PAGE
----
Pubdate: Tue, 18 Jul 2006
Source: Australian, The (Australia)
Copyright: 2006sThe Australian
Author: Rick Wallace, Victorian political reporter
Bookmark: (Decrim/Legalization)
Bookmark: (Hepatitis)
Bookmark: (Heroin)
Bookmark: (Methadone)
Bookmark: (Needle Exchange)


FACTORY-produced heroin will be imported into Australia and 
prescribed for long-term addicts under the Victorian Greens' drugs 
policy. The Greens -- predicted to hold the balance of power in 
Victoria after the November state election -- also announced plans 
for supervised heroin injection rooms, and the scrapping of all 
criminal penalties for drug use.

Greens Victorian upper house candidate Colleen Hartland said the 
proposals would reduce harm and save lives.

"Current approaches are not working, so it is time to step back from 
the emotional debate and work to implement programs that will 
effectively tackle the problems associated with legal and illegal 
drugs," she said.

The Greens heroin trial proposal mirrors equivalent moves in Europe 
and Vancouver, Canada, where prescription heroin is given to addicts 
who have become resistant to methadone.

Advocates say it provides a safe source for a drug that addicts would 
otherwise steal to purchase, while detractors say it sends the wrong 
message to the community on a dangerous drug.

Premier Steve Bracks dismissed the policy but would not be drawn on 
whether a preference deal would be struck between Labor and the Greens.

A spokesman for Opposition Leader Ted Baillieu condemned the Greens 
for their policy.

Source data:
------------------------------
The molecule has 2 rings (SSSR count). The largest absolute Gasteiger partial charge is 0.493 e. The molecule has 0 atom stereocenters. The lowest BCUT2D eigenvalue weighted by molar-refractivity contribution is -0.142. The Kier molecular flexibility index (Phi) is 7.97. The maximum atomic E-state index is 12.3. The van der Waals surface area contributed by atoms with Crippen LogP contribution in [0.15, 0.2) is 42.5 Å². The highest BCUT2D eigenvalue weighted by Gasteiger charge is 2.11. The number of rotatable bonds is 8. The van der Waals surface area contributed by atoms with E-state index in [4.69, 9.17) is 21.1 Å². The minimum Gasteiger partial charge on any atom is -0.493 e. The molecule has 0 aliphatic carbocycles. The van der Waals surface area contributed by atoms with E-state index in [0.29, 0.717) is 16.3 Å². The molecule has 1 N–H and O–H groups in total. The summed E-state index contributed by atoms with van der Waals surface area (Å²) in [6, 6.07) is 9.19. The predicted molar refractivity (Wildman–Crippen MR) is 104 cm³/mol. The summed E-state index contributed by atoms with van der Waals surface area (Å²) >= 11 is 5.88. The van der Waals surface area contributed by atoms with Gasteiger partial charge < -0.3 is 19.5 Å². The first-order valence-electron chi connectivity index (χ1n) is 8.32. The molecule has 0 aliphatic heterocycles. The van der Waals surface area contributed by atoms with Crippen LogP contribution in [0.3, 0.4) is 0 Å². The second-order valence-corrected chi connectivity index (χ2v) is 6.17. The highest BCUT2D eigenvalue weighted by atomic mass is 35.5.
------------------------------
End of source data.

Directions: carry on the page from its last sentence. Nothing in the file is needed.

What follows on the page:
"The policy is ill-conceived. The Liberal Party is completely opposed 
to this and to heroin injecting rooms," he said.

Under the policy, the production, sale or trafficking of illicit 
drugs would remain an offence, but users would only face a court 
order requiring them to participate in a health scheme.

The Greens said the heroin trial was needed for those addicts who, 
through their long-term use, had become resistant to current 
methadone-based treatments.

"It's not the decriminalisation of heroin," Ms Hartland said. "It's 
about having a trial to see whether people with long-term chronic use 
can be assisted in this way."

Greens health adviser Richard Di Natale said the drug would not be 
manufactured in Australia, but imported from pharmaceutical companies 
that supplied other heroin trials across the globe.

The Greens policy also proposes to regulate medicinal marijuana use, 
while needle exchange facilities would be rolled out statewide to cut 
rates of hepatitis and HIV infection among users.

The legal drugs -- alcohol and tobacco -- are also targeted, with the 
Greens calling for a ban on all tobacco advertising and sponsorship, 
and an end to advertisements that "glamorise" alcohol, particularly 
to teenagers.

Additional reporting: AAP
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MAP posted-by: Beth Wehrman